The use of sparse coding in the 2D image domain was inspired by work in vision science related to natural scenes. Olshausen and Field showed that training a sparse coding model to represent the space of natural images resulted in basis functions that were similar to receptive fields in primate visual cortex (12). It is generally believed that these functions capture the localized orientation and spatial frequency information that exists in natural scenes (17).

The success of sparse coding in the analysis of natural scenes indicates that it could be useful for modeling features in drawings and other 2D media. Indeed, it has been suggested that the sparseness of the statistical structure of works of art, which can only be detected via higher-order statistics, may contribute to the perception of similarity (6, 7, 18). The sparse coding model, working with small local patches of images, learns functions that could capture the properties of a particular artist’s style, to the extent that these properties are perceptible.

In the sparse coding model, basis functions are trained to maximize the kurtosis of the distribution of responses of the projection of random patches selected from images in the input space onto those basis functions. Such a model assumes that any grayscale image *I*(*x*,*y*) can be represented as a linear superposition of basis functions, *ϕ*_{i}(*x*,*y*), according to coefficients *a*_{i} (12): Specifically, we derive for each set of images a corresponding set of functions that most sparsely represent those images, according to the following cost function: where *λ* is a positive constant that controls the importance of the sparseness constraint for the coefficients *a*_{i}. Information preservation is usually quantified as Furthermore, the pairwise sparseness of the coefficients *a*_{i} is constrained by a function that heavily penalizes instances in which many coefficients simultaneously deviate from zero: where *σ* is a scaling constant. *S* is a suitable nonlinear function, for example, log(1 + *x*^{2}), or the negative logarithm of a prior (sparse) distribution over the *a*_{i} (12).

## Methods

The Bruegel and Bruegel imitator source images were obtained from high-resolution scans of slides provided by the Metropolitan Museum of Art (MMA). In these images, a single pixel spans the same physical area.

Images were converted to (lossless) Portable Network Graphics format and converted to grayscale using the following transform: where *R*, *G*, and *B* are the red, green, and blue components of the image pixels, respectively, and *I*_{gray} is the resultant image. For each image, each dimension was then downsampled to one-half its original extent, yielding an image with four times fewer pixels. This was done to increase computational efficiency by reducing the size of the basis functions, whose size should roughly correspond to the size of salient features in the images. Throughout all stages of our preprocessing, the images were never compressed using a lossy compression algorithm.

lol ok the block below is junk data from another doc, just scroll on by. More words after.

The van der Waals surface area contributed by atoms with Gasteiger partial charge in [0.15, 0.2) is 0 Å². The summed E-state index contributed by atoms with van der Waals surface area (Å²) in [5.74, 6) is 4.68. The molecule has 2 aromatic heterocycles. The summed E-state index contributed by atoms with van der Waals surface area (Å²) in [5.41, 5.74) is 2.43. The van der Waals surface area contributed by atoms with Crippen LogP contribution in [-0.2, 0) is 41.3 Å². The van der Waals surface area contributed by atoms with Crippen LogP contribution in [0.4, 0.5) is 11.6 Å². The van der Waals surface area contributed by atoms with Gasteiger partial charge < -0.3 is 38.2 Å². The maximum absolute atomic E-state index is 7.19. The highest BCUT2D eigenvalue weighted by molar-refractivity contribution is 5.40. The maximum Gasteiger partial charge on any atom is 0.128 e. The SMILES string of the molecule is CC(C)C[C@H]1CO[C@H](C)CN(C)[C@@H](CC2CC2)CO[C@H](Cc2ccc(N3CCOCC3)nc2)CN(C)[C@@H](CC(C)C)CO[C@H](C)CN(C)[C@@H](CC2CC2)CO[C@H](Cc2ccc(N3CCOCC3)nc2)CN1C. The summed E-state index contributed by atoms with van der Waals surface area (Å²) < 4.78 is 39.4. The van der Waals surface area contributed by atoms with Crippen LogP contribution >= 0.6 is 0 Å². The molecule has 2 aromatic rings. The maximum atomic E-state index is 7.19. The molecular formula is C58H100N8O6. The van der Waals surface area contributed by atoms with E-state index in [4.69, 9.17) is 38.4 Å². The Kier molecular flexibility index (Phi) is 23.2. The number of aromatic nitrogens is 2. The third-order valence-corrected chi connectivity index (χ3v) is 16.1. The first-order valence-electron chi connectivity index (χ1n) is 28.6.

Next, a random square section was taken from each image with side length equal to the smaller of the two image dimensions. This random square section became the source image for the images in each set used in our experiments. Random square sections from images in the Bruegel set have amplitude spectra that fall off as 1/*f*. Because of this, the variance in certain directions in the input space is much larger than in others, which can create difficulties for the convergence of the sparse coding algorithm (19). Furthermore, because we extracted square patches from each image when training our basis functions, the sampling density in the high-frequency areas of the 2D frequency plane is higher than in other frequency bands (19).

To ameliorate these effects as well as those due to noise and aliasing artifacts inherent to downsampling, we used a special filter as described in ref. 19 (where *f*_{0} = ⌊*s*/2⌋, for *s*, the side length of the square image patch, and *n* = 4) to “whiten” the images by flattening their amplitude spectra and attenuating high-frequency components. This also removes first-order correlations in the image, leaving only higher-order redundancies, the very statistical characteristics of the images that sparse coding is designed to exploit. Finally, the grayscale pixel values in each patch were linearly rescaled so that the maximum (absolute) pixel value was one.

In all experiments, three sets of basis functions, of sizes 8 × 8, 12 × 12, and 16 × 16 pixels, were randomly initialized to values on the interval [-0.5,0.5]. In each set, the number of functions was set equal to the square of the side length of a particular function from that set (e.g., we trained 64 8 × 8 bases). In a given training epoch, an image was selected at random and, from this image, 2048 random patches of the same size as the basis functions were selected.

A set of coefficients {*a*_{i}} was derived for each image patch according to the sparseness constraint described above. Using these coefficients, the set of basis functions was updated according to the following rule: where is the current image reconstruction (given *ϕ*_{i} and *a*_{i}) and *η* is the learning rate (in our experiments, *η* = 0.5). Note that 〈·〉 denotes the averaging operator, in this case applied across all extracted image patches. Each set of basis functions was trained for 1,000 epochs.